Real estate in central Ho Chi Minh City. Photo by VnExpress/Quynh Tran.
Most of the real estate brokers have decided to proactively leave the market instead of competing for a thinning slice of the pie, said Tran Khanh Quang, General Director of real estate investment firm Viet An Hoa JSC. He said supply of new housing in HCMC has dropped 60 percent this year.
"If in 2017 there was one housing unit sold between three real estate agents, in 2019 there was only one between eight. With average commissions at between 1-1.5 percent of total contract value, some real estate agents end up being unable to cover their living expenses," Quang said.
Another 6,000 agents are estimated to have taken on additional jobs in order to cover living expenses. These people maintain their status as contractors to real estate firms, but because their incomes have decreased significantly, they’ve had to take on more jobs, said Quang, citing data gathered by Viet An Hoa from real estate exchanges.
"Workers had flocked to the real estate market from other professions after the market boomed in the last few years, but now that it is decelerating, they are returning to their old jobs," he added.
In 2015, the number of real estate brokers involved in selling projects in HCMC was 10,000, but had surged to 60,000 by the end of 2018, according to surveys and data gathered by Viet An Hoa from real estate exchanges.
This was because there had been a real estate fever in the city between 2016 and 2018, attracting thousands from other industries to become brokers, sales staff, investment advisors, as well as marketing, management, and brokerage managers, said Quang.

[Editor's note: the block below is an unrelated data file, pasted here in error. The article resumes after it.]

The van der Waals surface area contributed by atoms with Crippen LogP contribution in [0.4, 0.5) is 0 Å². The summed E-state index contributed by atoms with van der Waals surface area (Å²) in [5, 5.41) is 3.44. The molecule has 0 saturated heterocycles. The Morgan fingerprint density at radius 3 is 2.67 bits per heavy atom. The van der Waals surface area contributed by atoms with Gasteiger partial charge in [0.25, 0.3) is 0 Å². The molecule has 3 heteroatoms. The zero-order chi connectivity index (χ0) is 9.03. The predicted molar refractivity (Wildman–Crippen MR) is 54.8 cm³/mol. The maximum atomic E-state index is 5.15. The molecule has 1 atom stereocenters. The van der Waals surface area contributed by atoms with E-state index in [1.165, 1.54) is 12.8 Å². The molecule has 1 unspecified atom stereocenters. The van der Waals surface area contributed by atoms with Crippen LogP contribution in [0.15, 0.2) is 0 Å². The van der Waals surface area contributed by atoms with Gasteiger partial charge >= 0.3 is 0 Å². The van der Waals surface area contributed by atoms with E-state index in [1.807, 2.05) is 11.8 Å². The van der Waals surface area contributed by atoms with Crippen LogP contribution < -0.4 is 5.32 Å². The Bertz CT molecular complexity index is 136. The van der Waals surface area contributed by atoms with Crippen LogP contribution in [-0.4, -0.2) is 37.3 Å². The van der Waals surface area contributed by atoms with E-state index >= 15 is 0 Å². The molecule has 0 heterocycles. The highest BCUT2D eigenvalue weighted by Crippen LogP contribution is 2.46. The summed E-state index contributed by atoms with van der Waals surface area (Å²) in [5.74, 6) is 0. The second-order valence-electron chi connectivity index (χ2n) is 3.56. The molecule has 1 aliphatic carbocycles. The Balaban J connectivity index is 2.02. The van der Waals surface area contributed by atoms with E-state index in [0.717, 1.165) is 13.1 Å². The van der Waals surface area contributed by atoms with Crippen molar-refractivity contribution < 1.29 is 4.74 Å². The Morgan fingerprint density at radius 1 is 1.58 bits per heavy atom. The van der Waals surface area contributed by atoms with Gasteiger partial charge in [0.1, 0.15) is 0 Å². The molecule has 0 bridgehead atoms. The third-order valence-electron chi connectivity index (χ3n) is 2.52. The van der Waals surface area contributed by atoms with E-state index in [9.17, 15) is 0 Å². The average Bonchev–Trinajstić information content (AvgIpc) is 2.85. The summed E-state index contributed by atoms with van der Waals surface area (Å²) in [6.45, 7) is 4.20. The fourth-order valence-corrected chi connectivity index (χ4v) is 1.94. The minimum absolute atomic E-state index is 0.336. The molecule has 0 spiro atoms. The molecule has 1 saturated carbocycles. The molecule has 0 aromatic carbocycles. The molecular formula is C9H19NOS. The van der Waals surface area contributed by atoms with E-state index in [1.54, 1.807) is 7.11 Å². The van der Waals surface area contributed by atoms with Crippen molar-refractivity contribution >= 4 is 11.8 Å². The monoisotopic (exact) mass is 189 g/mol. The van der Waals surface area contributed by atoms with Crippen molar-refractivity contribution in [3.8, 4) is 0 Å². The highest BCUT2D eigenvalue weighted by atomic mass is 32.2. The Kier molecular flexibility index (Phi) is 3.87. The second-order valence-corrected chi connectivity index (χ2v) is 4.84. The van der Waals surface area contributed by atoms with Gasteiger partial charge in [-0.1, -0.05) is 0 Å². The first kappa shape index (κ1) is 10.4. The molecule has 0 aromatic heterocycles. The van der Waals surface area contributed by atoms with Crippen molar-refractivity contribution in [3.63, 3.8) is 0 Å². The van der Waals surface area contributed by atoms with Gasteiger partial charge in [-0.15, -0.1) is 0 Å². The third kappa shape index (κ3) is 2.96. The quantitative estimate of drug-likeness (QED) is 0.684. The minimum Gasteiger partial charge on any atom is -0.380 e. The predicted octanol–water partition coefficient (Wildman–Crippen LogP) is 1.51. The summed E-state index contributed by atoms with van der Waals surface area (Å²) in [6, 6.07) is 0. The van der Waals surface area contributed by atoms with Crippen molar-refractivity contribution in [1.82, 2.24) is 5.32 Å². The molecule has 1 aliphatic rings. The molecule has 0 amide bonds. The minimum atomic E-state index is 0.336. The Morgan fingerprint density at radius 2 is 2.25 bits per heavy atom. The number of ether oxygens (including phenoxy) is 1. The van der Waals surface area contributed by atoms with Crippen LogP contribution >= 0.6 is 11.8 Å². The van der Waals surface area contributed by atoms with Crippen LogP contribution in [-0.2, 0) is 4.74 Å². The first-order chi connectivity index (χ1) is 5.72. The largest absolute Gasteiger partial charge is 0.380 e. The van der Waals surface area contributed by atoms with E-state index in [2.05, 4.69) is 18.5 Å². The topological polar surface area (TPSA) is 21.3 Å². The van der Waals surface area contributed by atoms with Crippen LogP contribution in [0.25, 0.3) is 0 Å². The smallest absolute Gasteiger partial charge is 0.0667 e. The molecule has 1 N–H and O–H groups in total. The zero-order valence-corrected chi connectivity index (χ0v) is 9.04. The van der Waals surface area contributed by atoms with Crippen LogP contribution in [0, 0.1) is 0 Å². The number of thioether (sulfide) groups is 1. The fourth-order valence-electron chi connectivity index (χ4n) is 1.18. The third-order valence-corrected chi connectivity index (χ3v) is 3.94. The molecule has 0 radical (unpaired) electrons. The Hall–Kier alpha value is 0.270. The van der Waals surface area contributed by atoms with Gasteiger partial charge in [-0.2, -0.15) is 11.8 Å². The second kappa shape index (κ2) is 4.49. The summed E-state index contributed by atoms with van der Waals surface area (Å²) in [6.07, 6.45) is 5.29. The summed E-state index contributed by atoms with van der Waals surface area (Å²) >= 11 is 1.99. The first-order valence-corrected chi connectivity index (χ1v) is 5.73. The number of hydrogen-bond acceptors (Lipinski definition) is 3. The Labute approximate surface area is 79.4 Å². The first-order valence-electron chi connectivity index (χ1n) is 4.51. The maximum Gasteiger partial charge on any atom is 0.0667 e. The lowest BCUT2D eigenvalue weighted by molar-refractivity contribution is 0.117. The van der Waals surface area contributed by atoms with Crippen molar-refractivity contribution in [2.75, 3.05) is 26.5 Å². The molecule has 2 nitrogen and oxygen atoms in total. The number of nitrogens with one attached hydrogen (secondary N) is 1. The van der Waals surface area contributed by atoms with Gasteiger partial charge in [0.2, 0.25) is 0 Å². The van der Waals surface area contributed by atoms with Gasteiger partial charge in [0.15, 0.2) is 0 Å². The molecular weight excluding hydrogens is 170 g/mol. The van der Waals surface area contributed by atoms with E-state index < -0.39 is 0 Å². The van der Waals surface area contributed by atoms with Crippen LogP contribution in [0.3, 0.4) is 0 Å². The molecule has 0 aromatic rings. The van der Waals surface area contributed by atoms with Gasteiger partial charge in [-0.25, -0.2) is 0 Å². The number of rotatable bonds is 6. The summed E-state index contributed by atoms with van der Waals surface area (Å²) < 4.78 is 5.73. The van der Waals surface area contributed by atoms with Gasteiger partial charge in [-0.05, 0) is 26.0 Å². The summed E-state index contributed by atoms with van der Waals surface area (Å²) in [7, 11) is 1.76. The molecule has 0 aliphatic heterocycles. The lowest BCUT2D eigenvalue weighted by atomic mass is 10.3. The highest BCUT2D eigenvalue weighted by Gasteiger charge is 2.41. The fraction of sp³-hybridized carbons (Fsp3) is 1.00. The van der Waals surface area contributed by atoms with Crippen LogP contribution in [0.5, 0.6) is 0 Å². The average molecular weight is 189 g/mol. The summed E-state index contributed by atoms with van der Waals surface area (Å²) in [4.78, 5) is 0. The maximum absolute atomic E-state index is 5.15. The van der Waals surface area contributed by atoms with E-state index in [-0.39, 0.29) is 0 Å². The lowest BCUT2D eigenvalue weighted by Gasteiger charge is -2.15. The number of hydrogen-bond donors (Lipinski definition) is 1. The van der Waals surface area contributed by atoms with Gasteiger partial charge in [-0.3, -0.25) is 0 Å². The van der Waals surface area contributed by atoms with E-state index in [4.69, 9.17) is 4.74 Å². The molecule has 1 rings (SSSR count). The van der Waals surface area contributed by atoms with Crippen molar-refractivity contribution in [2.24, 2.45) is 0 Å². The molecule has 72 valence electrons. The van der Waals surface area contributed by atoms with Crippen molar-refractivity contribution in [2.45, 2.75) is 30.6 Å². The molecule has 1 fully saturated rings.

The total remuneration for agents, which include salary and commission, could range from hundreds of millions of dong to billions ($1 billion = $43,230) per year in the years 2015-2017. Even nearing the end of 2018, there were still many businesses recruiting management roles offering billions of dong, Quang added.
However, by early 2019, many agents begun to move to other provinces to take advantage of emerging real estate markets instead of competing in the decelerating central market that is HCMC. In the city, new supply dropped 50-60 percent in certain segments, while the majority of new real estate were high or mid-end, segments that were more difficult to sell, he said.
"We are now in December, the peak time for year-end sales in the real estate market. But there are no signs the market is picking up, so it is likely that another 10 percent of real estate brokers in HCMC, equivalent to 6,000 people, will quit next year," Quang said.
According to the Real Estate Coffee Society of HCMC, brokerages in the west and northwest of the city have cut staff by 50-60 percent this year.
A recent report by the Ho Chi Minh City Real Estate Association (HoREA) said that after reaching a five-year high of 83 in 2017, the number of housing projects had fallen to 59 last year.
The number of completed units in the first nine months of this year fell 53 percent year-on-year to 12,453, while only 12 projects were approval, a 72 percent decline, the report said.
The number of completed units in the first nine months of this year fell by 53 percent year-on-year to 12,453, while only 12 projects received approval, a 72 percent decline, the report said.